Monday, March 17, 2008

"He Had No Transportation Experience"

Anyone know an arabian horse judge for the DOT job? Today in the Washington Post there was an expose on Tyler Duval, a Bush appointee because of connections ("It was a friend of a friend thing") and DJ Gribbin who was a family friend of Dick Cheney. Their goal is to reduce the roll of government in transportation expenditures and instead privatize everything. But transit means nothing to them because as it stands, it can't be sold off to the highest bidder. So as we've been saying, they have been trying to kill transit as evidenced by their recent try to get toll roads into the new starts program.
Even if the next president reverses its policies, the Bush administration will leave a legacy of new toll roads across the country, a growing number of public roads leased to private companies, and dozens of stalled commuter rail, streetcar and subway projects -- including the $5 billion extension of Metro to Dulles International Airport.
As mentioned in a post by Steve Davis at Smart Growth America, one of the targets Duval and Gribbin hope to get rid of with congestion pricing is earmarks. But as he also mentions, earmarks are a small part of the total expenditures with most of the money going to state DOTs who spend it without goals or measures of success on freeways. But many of the earmarks are projects that have merit, but can't wrestle funding away from We've seen this in the last week where there has been a fight over an earmark for the Central Corridor, a very worthy project.

But here's a catch with the congestion money giveaways. The funding for those pilot congestion pricing projects came from funds that usually go to replacing buses in cities and the small starts program. Congestion pricing has nothing to do with funding for buses in rural areas or in cities that need to replace older buses but have seen their funding continue to sucked up by gasoline prices.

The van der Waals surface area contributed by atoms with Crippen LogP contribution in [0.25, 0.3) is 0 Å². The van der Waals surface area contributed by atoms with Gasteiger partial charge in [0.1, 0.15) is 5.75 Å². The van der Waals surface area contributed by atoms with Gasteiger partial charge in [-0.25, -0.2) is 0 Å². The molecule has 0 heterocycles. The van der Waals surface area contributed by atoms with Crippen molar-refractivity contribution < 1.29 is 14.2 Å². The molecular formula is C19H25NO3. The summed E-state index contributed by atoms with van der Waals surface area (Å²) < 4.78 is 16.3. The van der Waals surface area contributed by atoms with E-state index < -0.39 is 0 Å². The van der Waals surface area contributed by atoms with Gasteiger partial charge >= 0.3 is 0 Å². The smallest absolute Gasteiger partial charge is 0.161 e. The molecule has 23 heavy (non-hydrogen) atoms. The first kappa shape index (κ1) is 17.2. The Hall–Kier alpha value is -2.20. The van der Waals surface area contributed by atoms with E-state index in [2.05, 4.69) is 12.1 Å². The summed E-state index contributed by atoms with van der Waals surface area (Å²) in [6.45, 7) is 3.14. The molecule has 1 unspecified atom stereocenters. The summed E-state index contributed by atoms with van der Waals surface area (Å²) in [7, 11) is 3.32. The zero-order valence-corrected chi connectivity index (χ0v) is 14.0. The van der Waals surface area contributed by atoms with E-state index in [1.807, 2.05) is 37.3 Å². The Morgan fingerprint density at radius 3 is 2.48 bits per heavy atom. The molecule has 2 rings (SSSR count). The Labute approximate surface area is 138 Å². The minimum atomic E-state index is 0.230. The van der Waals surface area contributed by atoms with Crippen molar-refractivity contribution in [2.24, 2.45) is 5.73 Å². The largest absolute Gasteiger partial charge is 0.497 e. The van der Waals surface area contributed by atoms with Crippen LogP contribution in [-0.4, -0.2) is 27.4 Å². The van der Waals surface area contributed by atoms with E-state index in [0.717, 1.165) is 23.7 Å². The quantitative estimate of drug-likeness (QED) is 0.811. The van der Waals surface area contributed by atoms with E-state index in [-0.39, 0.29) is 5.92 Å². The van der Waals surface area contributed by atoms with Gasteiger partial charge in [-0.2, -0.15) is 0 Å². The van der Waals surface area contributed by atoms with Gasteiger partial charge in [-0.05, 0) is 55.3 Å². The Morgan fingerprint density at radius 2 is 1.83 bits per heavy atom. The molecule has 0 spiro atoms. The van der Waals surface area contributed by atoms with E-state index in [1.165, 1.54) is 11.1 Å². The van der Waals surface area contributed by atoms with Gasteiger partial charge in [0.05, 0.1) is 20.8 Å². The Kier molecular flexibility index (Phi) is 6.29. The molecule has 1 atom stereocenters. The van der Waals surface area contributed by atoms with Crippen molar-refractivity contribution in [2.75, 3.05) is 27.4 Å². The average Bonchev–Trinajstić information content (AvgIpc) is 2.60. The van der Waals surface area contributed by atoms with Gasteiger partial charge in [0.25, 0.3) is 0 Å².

"I couldn't believe they could get away with this, to just take that money away," said Mark Munson, director of the Regional Transit Authority in Dubuque, which has been frequently forced to deny trips to the elderly and disabled because there are not enough buses and volunteers can't fill all the gaps.

Duvall is unapologetic, saying the traditional pork-barrel process of divvying up transportation dollars is bad policy. The proof, he said, is the fact that increased government spending on transportation has not slowed congestion.

If pricing is implemented, there should be a real plan to give people an alternative of real rapid transit. The New York plan is great because they have plenty of alternatives to get places in the pricing zone. Ryan discusses the need to do both as well. And Frank at Orphan Road warns us to be wary of going too far.

This is the reason why it really matters who becomes President next. Political appointments really have a huge push on policy and if we keep the same trajectory, we'll be stuck with these two guys for 4 more years.

And if you think there were a lot of innocent contractors on the death star, Ryan has some conspiracy theories for you as well. I'm not sure if they are that far from the truth given what has happened since Bush took office.


kenf said...

Something to keep in mind. Barack Obama lives a few blocks from a major transit stop. I don't know how ofter he uses it, buy I'm sure his friends and neighbors do.

Here is a piece from Salon about Barack and some of his Hyde Park, Chicago associates. Years ago I lived in Hyde Park

M1EK said...

Find somebody who voted for Nader in 2000, and punch them in the neck.

No difference indeed.